In which Peter Shields is well and truly hammered by FRONTLINE readers on the offensive; tips for Chaos and Rebelstar and the great computer opponent debate are all dealt with in inimitable fashion. Roll up, roll up!
Putting anti-strategy game letters in your Forum is undoubtedly strategic itself because it promotes further letters of anger/defence etc! A few notes therefore follow which I feel are relevant to the pro/con debate.
First, I subscribe to CRASH only because it reviews and takes seriously strategy games.
I wonder how many people reading CRASH have ever actually had a chance to become involved with good strategy? Two player/multi player content is what the vast majority of computer games lack and I can therefore only determine that if CRASH readers aren’t unsociable or dull they simply haven’t yet experienced the far greater permutations and challenge that having a human opponent provides.
To anyone interested, the major value that a game such as Rebelstar Raiders provides, is that while the computer does what it is best at (the donkey work and representation), the fun stems from out-thinking another mind — far more unpredictable and emotional than even the best computer opponent can provide. Try bluffing the computer or expecting it to learn from your decisions! (One day?!!!)
A second major point in strategy/tactical games is that they have a far less linear plot than even the most flexible of adventures, because you tend to begin with the whole story and work within it.
There can be several paths to success in a single game. It must be admitted that there is not, at present, much good material around but I feel sure that we are only talking about a matter of time. (Well done Firebird!) Which brings me to the most important point. Who can say what the future of computer, (or other) games may be? The most certain fact is that the existing situation will change and today’s minority, (as was suggested last month), may yet become a majority. I think this is particularly relevant to the multi player aspect of game interaction.
Well done CRASH for staying at the front, and full marks for printing the articles about other game areas. It’s only a matter of time before they merge.
And to any who still doubt the wisdom of CRASH Towers, I predict when the computer game world changes, if they keep up this superb diverse approach, whatever happens, the magazine will be the leader. Don’t knock the games if you haven’t fully tried them. I bet Derek B didn’t play Chaos with some merry friends or he would have surely been won over by the fun.
Here’s to the future.
PS Do search for RED SHIFT expanders.
Thank you for the kind words Andrew. I tend to hold similar
views about the increasing importance of strategy games for whatever machine
you care to mention. The multi-player aspect of games like these is never
really considered fully but it is the element that most closely links the genre
with conventional wargaming and also provides by far the most enjoyment when
playing a game. As for RED SHIFT expanders, I’m looking, honest!
Having read the FRONTLINE Forum in Issue 31, it appears that someone else has discovered the super fantasy wargame Chaos (G Havenhand’s letter). I feel that it is unique amongst wargames in its spectacular presentation and user-friendliness and it has not spared complexity at the cost of these. The small graphics are animated beautifully, and the sound is better than in most arcade games. The computer opponent handles its forces very skilfully, and it is a joy just to watch eight computer players slugging it out between themselves. Many more people could gain from Chaos, and so I urge you to give it a proper review in FRONTLINE and award it the Smash that it deserves.
Here are some tips for any new players: early players (the 1st or 2nd in a large game) have the attacking and spell casting initiative, but later ones can cast an illusion with less chance of following players disbelieving in it. Illusions are no good towards the end of the game, since wizards cast disbelief often, when they have few other spells. Protect your wizard with armour and a shield, or shadow form and a castle, since they are very weak at the start. The computer is very cautious with its wizards, and they do stay alive for a long time!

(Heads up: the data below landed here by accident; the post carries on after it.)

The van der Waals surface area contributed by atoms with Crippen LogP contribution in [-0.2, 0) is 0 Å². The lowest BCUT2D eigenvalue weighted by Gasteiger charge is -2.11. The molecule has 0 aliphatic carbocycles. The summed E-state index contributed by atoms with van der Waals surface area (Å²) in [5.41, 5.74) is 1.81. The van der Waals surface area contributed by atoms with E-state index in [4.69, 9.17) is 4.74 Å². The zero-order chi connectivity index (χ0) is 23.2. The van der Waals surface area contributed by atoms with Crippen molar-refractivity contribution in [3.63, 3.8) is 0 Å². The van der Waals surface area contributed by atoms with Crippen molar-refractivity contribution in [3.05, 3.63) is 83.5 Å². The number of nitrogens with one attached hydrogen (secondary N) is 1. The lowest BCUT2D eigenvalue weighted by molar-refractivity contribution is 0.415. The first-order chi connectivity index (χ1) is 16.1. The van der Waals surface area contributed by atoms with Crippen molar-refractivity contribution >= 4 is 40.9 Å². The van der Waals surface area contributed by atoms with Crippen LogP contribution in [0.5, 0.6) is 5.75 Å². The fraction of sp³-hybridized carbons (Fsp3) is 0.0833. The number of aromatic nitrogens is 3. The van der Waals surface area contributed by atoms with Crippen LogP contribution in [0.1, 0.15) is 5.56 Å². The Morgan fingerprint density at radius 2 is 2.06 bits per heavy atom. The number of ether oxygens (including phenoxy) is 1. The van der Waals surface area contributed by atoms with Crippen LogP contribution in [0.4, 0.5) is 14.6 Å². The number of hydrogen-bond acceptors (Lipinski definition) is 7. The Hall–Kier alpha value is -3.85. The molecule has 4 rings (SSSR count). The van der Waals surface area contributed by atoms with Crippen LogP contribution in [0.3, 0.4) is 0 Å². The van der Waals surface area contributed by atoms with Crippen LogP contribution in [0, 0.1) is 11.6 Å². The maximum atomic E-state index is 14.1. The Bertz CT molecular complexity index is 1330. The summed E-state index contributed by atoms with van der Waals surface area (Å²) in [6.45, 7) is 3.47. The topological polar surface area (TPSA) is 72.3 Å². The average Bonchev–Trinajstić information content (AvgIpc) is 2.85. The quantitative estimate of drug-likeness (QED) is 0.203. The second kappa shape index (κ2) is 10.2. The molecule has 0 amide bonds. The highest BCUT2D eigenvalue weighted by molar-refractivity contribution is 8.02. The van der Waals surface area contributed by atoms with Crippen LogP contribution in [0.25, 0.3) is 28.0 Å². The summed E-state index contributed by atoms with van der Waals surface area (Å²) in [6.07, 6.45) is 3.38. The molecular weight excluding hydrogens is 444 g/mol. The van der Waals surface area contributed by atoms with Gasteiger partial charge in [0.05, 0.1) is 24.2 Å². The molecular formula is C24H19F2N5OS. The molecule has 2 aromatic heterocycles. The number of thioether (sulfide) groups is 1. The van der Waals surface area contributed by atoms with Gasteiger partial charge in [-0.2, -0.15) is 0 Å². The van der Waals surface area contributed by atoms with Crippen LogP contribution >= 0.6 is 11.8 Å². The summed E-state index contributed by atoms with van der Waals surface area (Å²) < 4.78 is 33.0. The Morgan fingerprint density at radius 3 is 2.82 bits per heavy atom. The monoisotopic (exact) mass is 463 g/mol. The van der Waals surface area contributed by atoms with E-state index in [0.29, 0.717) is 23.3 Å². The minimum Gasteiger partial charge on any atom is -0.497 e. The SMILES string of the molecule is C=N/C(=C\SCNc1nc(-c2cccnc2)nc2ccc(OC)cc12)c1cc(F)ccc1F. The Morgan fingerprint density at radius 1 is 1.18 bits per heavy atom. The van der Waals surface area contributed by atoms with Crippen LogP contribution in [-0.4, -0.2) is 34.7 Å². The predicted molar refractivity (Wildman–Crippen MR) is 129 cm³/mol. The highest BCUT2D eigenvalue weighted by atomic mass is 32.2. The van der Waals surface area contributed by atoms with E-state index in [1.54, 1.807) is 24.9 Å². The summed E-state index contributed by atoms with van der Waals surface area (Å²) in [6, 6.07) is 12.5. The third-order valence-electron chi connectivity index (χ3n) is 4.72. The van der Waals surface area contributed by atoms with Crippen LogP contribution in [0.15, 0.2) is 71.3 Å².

Also, try to get a magic weapon so you can attack undead creatures. If you have no magic weapon and wish to disengage combat with the undead, try pressing I for info and then enter a direction. You will attack that empty square and move onto it.
Magic woods allow you to get some new and powerful spells but remember they are not anybody’s property and any wizard can use one. Fire and Gooey Blob can win (or at least save) the game if they are used properly. Walls can be used to build fortresses to hide in, but can be flown over. A good way to start is to magic bolt another wizard, or to cast something next to him. Players 2 and 7 can have an attack on five players by casting a shadow wood tree next to them.
The final trick, discovered by a friend of mine, is how to get an undead wizard. If you can become undead, you stand a good chance of winning. You must raise a mount of some kind from the dead (a horse is easiest), then get on it. If your mount is slain or vengeanced then you yourself are undead!
I would also like to start a new argument in your pages. How important is
the computer opponent anyway? Because of memory problems, if the opponent is
not to be a dumbo then the game must have severe restrictions imposed upon it.
A game which is ultra-complex would need about 20K of Artificial Intelligence
for the computer to learn and improve enough to keep the challenge to a player.
So how about some games which are for humans only, with the computer acting as
a rule-book. It would make for more variety in play, would it not? I wish to
write a wargame without a computer opponent, in order to make the game as big
as possible. What do other readers think? I always find playing humans more fun
Interesting plans for an interesting games. I plan to meet up
with some old colleagues from Games Workshop very soon to discuss the
availability of the game now that GW has pulled out of software production. If
the situation warrants it, I’ll prepare a full review of the game immediately
afterwards. One of the advantages of computer wargaming is the option to play
solitaire. Perhaps the best option is the kind used in Rebelstar where
one side of the tape has a single player option while the other is a two player
I have got to reply to the stupid letter written by Peter Shields in last month’s issue. It annoys me so much that he can be so single minded, and it also surprises me that you should print such trash, or is it that you want to receive a whole lot of angry letters like this, then ask for a pay rise because of all the extra workload? (It’s a fair cop, guv — SM)